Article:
Research Output

The Effects of Anthropogenic Noise Playbacks on Marine Invertebrates

  Anthropogenic sound has profoundly changed the acoustic environment of aquatic habitats, with growing evidence that even a short exposure to man-made sound sources can negatively affect marine organisms. Marine invertebrates have received little attention regarding their responses to anthropogenic sound, despite their pivotal role in marine ecosystems, and preliminary evidence of their sensitivity. In this thesis, I critically review the methods used in studies investigating the effects of anthropogenic noise on marine invertebrates. I identify methodological trends that have developed along the timeline of this topic, and use this information to suggest three research strategies to further the development of research in this field. From this review, current knowledge gaps are identified, and two main routes to address them are taken in this thesis.
Firstly, to address the shortage of particle motion data in anthropogenic sound literature, two new low-cost and easily accessible particle motion sensors were developed and tested, one of them at 0.1% of the cost of currently commercially available models. These sensors will allow the measurement and reproduction of the sound fields experienced by marine invertebrates in bioacoustic research, even when research budgets are tight. Particle motion is the main sound component detected by invertebrates, yet neglected in many aquatic bioacoustical studies.
Secondly, to expand on the comparably small quantity of research investigating the effects of anthropogenic sound on marine invertebrates, a series of controlled laboratory experiments were conducted. Two commercially and ecologically important model species were chosen, the blue mussel Mytilus edulis, representing sessile benthic invertebrates, and the European lobster Homarus gammarus, representing mobile benthic invertebrates.
Experiments on M. edulis were conducted taking a mechanistic, integrative approach to investigate the effects of sound on multiple levels of biological organisation, including biochemistry, physiology, and behaviour. The ultimate aim was to understand the underlying drivers behind, and interactions between, responses. Comet assay analysis of haemocytes and gill cells demonstrated a significant six-fold higher single strand breakage in the DNA of cells of mussels exposed to ship-noise playback, compared to those kept under ambient conditions. Superoxide dismutase analysis did not identify an excess of superoxide ions, and glutathione, and glutathione peroxidase assays showed no increase in either glutathione or glutathione peroxidase. TBAR assays however revealed 68% more thiobarbituric acid reactive substances, indicating lipid peroxidation in the gill epithelia of noise exposed specimens. Algal clearance rates and oxygen-consumption rates of noise-exposed mussels were significantly lower (84% reduction and 12% reduction respectively), than those of control animals, while valve gape was significantly (60%) wider. This seemingly converse reaction indicates a shock response in mussels with the onset of noise exposure. Finally, at the genetic level, heat shock protein 70 expression was investigated, but no change was identified during noise exposure.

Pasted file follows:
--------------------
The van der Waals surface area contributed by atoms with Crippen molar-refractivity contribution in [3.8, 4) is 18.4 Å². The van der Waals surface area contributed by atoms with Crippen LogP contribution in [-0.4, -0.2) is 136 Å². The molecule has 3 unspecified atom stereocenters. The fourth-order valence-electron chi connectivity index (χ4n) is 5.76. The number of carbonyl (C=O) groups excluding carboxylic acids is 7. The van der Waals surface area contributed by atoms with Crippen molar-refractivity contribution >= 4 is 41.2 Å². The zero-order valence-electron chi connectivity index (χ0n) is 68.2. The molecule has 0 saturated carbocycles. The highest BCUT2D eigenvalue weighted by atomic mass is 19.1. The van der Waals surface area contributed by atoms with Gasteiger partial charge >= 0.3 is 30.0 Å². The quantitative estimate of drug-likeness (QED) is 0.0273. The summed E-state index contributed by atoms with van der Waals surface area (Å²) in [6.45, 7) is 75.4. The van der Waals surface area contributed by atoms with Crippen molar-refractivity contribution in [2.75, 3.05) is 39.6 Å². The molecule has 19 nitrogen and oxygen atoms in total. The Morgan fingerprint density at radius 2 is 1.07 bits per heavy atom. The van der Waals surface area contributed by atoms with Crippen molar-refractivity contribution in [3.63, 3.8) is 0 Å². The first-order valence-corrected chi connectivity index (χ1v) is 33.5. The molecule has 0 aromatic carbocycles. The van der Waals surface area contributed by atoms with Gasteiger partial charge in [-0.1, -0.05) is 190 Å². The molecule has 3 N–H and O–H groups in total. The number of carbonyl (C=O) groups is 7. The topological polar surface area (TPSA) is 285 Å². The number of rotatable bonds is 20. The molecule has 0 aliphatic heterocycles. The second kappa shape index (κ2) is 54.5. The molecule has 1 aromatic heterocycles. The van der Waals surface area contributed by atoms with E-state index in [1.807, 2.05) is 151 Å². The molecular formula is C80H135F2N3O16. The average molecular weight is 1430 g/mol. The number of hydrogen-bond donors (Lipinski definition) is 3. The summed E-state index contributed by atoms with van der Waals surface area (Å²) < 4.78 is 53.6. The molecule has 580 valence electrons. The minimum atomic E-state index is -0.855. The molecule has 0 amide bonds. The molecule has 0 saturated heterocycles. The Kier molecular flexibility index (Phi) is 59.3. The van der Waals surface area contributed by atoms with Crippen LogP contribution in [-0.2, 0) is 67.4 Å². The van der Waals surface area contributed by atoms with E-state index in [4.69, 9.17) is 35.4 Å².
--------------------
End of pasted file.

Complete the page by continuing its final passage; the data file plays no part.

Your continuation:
Investigation into the noise induced behavioural responses of H. gammarus suggests seasonal differences in behaviour, using movement as a metric, in response to anthropogenic noise playbacks. During both summer and winter exposures, lobsters spent most time away from the highest noise area (98% of the observed time in summer and 78% in winter). The observed seasonal differences in the time spent in the highest noise area (2% in summer and 22% in winter) could be linked to the lobsters’ requirement for shelter during winter. This requirement seems to have had a stronger influence over the animals’ behaviour than any desire to avoid high noise levels.
The information generated in this thesis can be used by researchers working in the field of marine sound to develop well rounded studies exploring the effects of sound on not only marine invertebrates but other faunal groups as well. The construction details provided to produce low cost particle motion sensors, will allow bioacoustic researchers to easily include particle motion measurements in all future studies investigating the effects of sound on fish and invertebrates. The results of the conducted mussel and lobster experiments evidence how multiple aspects of invertebrate biology can be affected by noise. The observed impacts on both sessile and mobile life forms highlight that the effects of noise cannot be fully understood before a wide range of species with different biological and ecological traits have been studied. The integrative approach to noise research used here can serve as a model for other species, and the results pooled to inform governments and industry of the effects of anthropogenic noise in the marine environment.

  • Type:


  • Date:

    28 June 2018

  • Publication Status:


  • Library of Congress:

    QL Zoology

  • Dewey Decimal Classification:

    593 Marine & seashore invertebrates

  • Funders:

    Edinburgh Napier Funded


Wale, M. A. The Effects of Anthropogenic Noise Playbacks on Marine Invertebrates. (Thesis). Edinburgh Napier University. Retrieved from



ecology, marine organisms, aquatic habitat, sound

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